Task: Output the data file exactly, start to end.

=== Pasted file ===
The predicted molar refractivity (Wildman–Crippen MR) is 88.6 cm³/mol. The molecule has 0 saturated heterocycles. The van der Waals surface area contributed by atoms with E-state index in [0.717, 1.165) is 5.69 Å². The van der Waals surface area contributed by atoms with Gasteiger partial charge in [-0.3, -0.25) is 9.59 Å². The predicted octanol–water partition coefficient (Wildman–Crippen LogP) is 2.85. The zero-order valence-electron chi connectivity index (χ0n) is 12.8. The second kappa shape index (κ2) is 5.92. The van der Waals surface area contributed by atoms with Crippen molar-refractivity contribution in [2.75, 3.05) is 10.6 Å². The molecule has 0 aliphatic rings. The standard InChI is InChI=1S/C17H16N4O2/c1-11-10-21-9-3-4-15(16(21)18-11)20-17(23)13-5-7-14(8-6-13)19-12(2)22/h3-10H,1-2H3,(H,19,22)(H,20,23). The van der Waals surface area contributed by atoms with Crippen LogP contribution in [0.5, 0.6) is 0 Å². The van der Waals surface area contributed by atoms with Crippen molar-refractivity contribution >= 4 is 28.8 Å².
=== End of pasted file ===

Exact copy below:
The predicted molar refractivity (Wildman–Crippen MR) is 88.6 cm³/mol. The molecule has 0 saturated heterocycles. The van der Waals surface area contributed by atoms with E-state index in [0.717, 1.165) is 5.69 Å². The van der Waals surface area contributed by atoms with Gasteiger partial charge in [-0.3, -0.25) is 9.59 Å². The predicted octanol–water partition coefficient (Wildman–Crippen LogP) is 2.85. The zero-order valence-electron chi connectivity index (χ0n) is 12.8. The second kappa shape index (κ2) is 5.92. The van der Waals surface area contributed by atoms with Crippen molar-refractivity contribution in [2.75, 3.05) is 10.6 Å². The molecule has 0 aliphatic rings. The standard InChI is InChI=1S/C17H16N4O2/c1-11-10-21-9-3-4-15(16(21)18-11)20-17(23)13-5-7-14(8-6-13)19-12(2)22/h3-10H,1-2H3,(H,19,22)(H,20,23). The van der Waals surface area contributed by atoms with Crippen LogP contribution in [0.5, 0.6) is 0 Å². The van der Waals surface area contributed by atoms with Crippen molar-refractivity contribution >= 4 is 28.8 Å².